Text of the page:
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True Grit and the Value of It

Teachers and parents hear a lot about “grit” today. We worry that we may not be providing the experiences children need to develop grit. Amy Campbell, the school counselor at the Rawson Saunders School for Dyslexia provides insights in the post below.

True Grit and the Value of It

Psychologist Angela Duckworth studied people in various challenging situations and her findings indicate that there was one characteristic that emerged as a significant predictor of success. The predictor wasn’t intelligence, social intelligence, physical health, or physical appearance. It was grit. Grit was also a strong indicator of GPA and graduation rates in her studies. What are some ways to foster grit?

  1. Develop a better understanding of grit. Although grit is a somewhat nebulous idea to qualify or quantify, there are some great resources out there to learn more about it. A couple of books that discuss the concept of grit are “How Children Succeed: Grit, Curiosity, and the Hidden Power of Character” by Paul Tough and “David and Goliath: Underdogs, Misfits, and the Art of Battling Giants” by Malcolm Gladwell.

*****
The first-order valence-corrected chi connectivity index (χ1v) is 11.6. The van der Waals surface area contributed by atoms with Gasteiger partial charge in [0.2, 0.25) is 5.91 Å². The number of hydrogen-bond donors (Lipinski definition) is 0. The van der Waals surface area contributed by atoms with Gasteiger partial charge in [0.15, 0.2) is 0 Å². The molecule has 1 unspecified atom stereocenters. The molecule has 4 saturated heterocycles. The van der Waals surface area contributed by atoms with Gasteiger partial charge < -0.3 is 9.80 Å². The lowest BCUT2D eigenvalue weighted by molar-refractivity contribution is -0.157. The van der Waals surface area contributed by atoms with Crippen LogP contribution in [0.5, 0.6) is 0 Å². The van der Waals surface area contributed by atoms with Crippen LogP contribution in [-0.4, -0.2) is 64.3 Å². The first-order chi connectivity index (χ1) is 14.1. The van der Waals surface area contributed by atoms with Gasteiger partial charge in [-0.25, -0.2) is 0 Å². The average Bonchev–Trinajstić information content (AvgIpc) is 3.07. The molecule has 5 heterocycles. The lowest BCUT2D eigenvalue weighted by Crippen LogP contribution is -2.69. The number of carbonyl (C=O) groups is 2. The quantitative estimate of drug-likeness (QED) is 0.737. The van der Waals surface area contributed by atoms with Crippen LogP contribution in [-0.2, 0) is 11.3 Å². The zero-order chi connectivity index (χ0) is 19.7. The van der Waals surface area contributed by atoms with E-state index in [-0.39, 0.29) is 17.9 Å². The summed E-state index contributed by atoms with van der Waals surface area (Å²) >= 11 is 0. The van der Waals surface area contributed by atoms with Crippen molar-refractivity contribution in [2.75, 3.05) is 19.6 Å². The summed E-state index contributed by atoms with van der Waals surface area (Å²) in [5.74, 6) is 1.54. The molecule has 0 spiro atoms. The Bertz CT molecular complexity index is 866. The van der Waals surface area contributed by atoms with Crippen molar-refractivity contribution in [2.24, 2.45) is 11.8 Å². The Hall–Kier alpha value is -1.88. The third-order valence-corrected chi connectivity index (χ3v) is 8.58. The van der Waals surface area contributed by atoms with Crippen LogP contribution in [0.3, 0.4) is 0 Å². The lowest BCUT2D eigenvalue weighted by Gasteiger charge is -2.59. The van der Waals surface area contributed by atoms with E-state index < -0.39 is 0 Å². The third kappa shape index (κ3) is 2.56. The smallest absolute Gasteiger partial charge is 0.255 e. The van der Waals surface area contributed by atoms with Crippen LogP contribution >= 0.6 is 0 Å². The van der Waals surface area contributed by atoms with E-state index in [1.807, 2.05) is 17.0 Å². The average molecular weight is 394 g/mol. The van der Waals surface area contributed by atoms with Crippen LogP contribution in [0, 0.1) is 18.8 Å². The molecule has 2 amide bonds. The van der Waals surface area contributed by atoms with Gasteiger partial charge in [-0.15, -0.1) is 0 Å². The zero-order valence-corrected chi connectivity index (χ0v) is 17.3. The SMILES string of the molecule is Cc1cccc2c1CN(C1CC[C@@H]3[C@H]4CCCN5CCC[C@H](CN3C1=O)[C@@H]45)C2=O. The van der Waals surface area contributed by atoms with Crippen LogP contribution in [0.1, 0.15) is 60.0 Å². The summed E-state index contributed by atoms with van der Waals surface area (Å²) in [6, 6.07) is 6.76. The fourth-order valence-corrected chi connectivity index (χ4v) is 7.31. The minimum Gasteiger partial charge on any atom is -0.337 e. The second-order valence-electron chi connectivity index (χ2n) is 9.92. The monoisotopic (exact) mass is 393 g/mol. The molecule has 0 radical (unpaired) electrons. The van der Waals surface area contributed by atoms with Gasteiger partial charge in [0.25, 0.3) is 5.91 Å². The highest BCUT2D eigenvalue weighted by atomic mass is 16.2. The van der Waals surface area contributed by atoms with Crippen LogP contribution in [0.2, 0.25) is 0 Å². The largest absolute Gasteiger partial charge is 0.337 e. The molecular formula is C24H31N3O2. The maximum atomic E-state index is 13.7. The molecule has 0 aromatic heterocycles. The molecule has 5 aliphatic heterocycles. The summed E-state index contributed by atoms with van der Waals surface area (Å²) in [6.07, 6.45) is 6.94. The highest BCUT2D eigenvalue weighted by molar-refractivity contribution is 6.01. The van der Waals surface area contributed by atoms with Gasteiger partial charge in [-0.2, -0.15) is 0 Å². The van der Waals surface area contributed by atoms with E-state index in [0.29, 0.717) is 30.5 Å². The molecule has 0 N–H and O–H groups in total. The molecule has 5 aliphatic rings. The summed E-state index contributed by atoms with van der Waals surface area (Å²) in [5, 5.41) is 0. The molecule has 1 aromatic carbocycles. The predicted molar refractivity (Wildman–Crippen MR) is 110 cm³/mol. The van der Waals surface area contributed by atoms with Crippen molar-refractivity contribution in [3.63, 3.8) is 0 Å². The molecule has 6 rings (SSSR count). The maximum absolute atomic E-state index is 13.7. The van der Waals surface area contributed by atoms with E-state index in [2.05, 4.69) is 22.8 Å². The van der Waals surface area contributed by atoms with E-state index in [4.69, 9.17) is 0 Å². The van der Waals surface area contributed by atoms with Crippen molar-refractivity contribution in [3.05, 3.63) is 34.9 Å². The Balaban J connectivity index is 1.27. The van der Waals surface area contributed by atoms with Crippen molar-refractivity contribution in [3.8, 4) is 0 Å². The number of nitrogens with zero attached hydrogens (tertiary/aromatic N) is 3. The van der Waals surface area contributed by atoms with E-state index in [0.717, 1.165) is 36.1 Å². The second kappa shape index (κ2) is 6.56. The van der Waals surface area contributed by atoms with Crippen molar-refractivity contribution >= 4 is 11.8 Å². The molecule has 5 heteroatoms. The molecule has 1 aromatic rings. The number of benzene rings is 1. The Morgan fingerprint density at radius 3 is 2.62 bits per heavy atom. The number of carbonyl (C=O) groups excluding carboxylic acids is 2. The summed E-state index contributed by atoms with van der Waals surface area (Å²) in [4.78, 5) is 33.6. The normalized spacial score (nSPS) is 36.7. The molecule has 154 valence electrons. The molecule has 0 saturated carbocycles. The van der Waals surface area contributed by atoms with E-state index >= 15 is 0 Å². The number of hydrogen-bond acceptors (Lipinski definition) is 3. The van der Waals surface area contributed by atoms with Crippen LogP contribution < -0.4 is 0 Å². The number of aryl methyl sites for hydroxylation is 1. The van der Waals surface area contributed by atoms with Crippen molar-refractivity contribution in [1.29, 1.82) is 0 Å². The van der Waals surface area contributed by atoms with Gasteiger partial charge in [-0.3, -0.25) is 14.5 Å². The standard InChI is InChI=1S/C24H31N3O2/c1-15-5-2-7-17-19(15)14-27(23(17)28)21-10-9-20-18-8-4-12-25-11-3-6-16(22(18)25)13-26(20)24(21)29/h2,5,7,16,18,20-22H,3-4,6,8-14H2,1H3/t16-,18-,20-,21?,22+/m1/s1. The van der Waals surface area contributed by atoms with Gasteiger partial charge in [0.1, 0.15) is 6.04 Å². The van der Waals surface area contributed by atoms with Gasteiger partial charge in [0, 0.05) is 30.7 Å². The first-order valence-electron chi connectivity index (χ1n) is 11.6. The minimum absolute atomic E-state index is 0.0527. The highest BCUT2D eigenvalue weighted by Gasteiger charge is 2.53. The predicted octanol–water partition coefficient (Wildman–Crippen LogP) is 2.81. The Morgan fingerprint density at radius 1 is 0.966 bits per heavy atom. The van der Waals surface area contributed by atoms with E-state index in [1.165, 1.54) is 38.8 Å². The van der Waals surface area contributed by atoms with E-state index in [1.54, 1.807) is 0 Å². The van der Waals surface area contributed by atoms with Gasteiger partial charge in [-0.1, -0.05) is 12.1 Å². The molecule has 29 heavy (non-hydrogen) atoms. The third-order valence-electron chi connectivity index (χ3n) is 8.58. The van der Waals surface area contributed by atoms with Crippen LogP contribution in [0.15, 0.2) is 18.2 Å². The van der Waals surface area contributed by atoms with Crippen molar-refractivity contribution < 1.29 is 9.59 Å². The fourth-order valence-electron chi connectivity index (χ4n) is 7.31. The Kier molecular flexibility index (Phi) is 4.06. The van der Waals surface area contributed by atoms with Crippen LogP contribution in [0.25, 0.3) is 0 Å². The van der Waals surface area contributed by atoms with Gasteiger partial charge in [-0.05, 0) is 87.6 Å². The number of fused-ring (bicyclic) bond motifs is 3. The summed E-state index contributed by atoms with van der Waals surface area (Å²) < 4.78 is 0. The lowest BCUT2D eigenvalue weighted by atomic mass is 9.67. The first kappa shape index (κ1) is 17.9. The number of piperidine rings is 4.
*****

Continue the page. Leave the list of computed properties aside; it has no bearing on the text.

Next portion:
2. Talk about grit and examples of grit with children. Explain that it is being persistent and pushing through discomfort and difficulties. Be a living example of pushing through challenging times and have open discussions with children about how it is normal to experience challenges and it can be uncomfortable (but necessary) to be persistent.

  3. Help children develop a growth mindset versus teaching them that intelligence and talents are fixed. This is a big idea that is highlighted in Carol Dweck’s book “Mindset.” Teaching children that their abilities can be developed and refined through hard work helps foster the idea that success is more of a fluid than a pre-determined part of life.

  4. Allow children the opportunity to struggle and push through challenging and uncomfortable situations. It is difficult to watch children struggle; however, children need the opportunity to make mistakes and experience committing to something even if it’s challenging. I often tell parents that times of discomfort present the most significant learning opportunities for children.

For more in-depth resources about the development and study of grit, see:

Amy Campbell

B.S. Elementary Education and Special Education (Salem International University)

M.A. Counseling and School Counseling (West Virginia University)

Ph.D. Counseling and Clinical Supervision (University of Virginia)


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